It wasn’t all glamour though. Rookley’s football pitch was actually a cow field and match day preparations included the shovelling off of cow pats and the marking out of the lines of the pitch over clumps of thistles with whitewash. There were two small rickety caravans, one for the visiting team and an even shabbier one for the home side.  Post match showers were either done with buckets of cold water or a quick dip in the cow trough for the harder players! From time to time, my big sister and I, who attended every match, would get stuck in the mud and the ref would have to stop play long enough for Dad to run over and pull us and our wellington boots out. It all seemed like a storyline taken straight out of a copy of Hornet or Scorcher!

"Red Hot Shott" - drawn in 1990 by Tony Harding.
“Red Hot Shott” – drawn in 1990 by Tony Harding.

 

Once Dad had retired from the football field, Saturday afternoons in the mid eighties would also be spent at his desk working on the two or three page stories. To earn extra pocket money I was given the tedious task of sticking in all of the hundreds of football cuttings, snipped out of Shoot Magazine or the sports pages of the newspaper, into scrapbooks which made up Dad’s own personal reference library. There were books for goalies, shooting, heading, tackles, overhead kicks and diving!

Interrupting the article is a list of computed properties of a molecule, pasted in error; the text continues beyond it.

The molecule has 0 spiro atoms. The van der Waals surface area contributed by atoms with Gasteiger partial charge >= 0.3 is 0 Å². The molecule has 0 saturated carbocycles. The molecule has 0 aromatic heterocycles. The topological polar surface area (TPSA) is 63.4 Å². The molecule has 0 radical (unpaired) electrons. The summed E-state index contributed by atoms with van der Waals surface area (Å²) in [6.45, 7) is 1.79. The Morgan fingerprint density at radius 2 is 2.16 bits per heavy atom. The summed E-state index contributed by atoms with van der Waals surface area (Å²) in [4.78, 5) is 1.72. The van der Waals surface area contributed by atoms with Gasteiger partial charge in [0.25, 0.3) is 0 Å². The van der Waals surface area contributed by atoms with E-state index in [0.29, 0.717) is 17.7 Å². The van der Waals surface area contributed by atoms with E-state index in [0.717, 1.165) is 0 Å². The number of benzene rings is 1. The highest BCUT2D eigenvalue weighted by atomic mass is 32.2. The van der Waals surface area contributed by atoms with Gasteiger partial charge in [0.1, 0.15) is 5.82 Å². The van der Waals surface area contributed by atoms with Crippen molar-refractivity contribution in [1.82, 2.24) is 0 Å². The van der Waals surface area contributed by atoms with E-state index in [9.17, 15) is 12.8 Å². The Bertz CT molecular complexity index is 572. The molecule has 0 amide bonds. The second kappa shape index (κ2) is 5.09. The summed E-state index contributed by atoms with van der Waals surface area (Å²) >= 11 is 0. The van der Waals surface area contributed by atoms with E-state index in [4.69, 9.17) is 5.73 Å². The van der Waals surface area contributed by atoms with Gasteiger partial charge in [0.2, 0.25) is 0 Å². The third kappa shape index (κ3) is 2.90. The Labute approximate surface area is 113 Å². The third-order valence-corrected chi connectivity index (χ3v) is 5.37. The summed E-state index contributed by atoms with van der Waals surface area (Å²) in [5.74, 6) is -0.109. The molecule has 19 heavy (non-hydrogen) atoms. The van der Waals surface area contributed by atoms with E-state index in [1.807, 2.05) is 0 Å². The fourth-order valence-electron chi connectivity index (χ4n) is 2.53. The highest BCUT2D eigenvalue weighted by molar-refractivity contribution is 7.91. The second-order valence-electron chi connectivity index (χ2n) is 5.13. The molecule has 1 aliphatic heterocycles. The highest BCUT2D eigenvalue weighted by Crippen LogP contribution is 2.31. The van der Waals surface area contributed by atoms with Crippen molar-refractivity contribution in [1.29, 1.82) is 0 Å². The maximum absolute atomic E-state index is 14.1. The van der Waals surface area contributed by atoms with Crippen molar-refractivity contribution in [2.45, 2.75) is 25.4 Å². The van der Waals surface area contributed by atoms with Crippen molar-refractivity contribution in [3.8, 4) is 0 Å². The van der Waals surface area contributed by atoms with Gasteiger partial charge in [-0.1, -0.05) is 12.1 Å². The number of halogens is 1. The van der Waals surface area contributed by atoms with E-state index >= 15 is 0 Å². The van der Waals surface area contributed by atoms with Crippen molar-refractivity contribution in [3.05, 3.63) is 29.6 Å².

Some of the reference images Tony used to create his memorable strips.
Some of the reference images Tony used to create his memorable strips. Photo: Antony Harding

 

On occasion, Dad would make a rare mistake, and somehow it would slip under the radar. My mother remembers a drawing featuring a football player who had managed to pass unnoticed all the way to the pages of the printed comic despite having accidentally been drawn with three arms! A missed opportunity, it unfortunately didn’t spawn a new hit storyline about an unbeatable goalkeeper!

There were also personal touches in Dad’s comic art. He would often include the names of friends or neighbours in his drawings, written on the advertising boards at the sides of the football pitches, much to their delight.

Pages from "Blackmail", a story published in DC Thomson's Football Story Monthly Issue 409. Art © DC Thomson
Pages from “Blackmail”, a story published in DC Thomson’s Football Story Monthly Issue 409. Art © DC Thomson

 

It is only really now, after his death, that I truly begin to appreciate the body of work he left behind. Over 30 years working full time as a comic artist on weeklies and annuals, plus several years more working part time on monthlies, the daunting task of compiling the definitive list of Dad’s work from his apprenticeship at Link Studios in London in 1958 to his final illustrations in the pocket Football Picture Story Monthly comic books in 2003, seems impossible!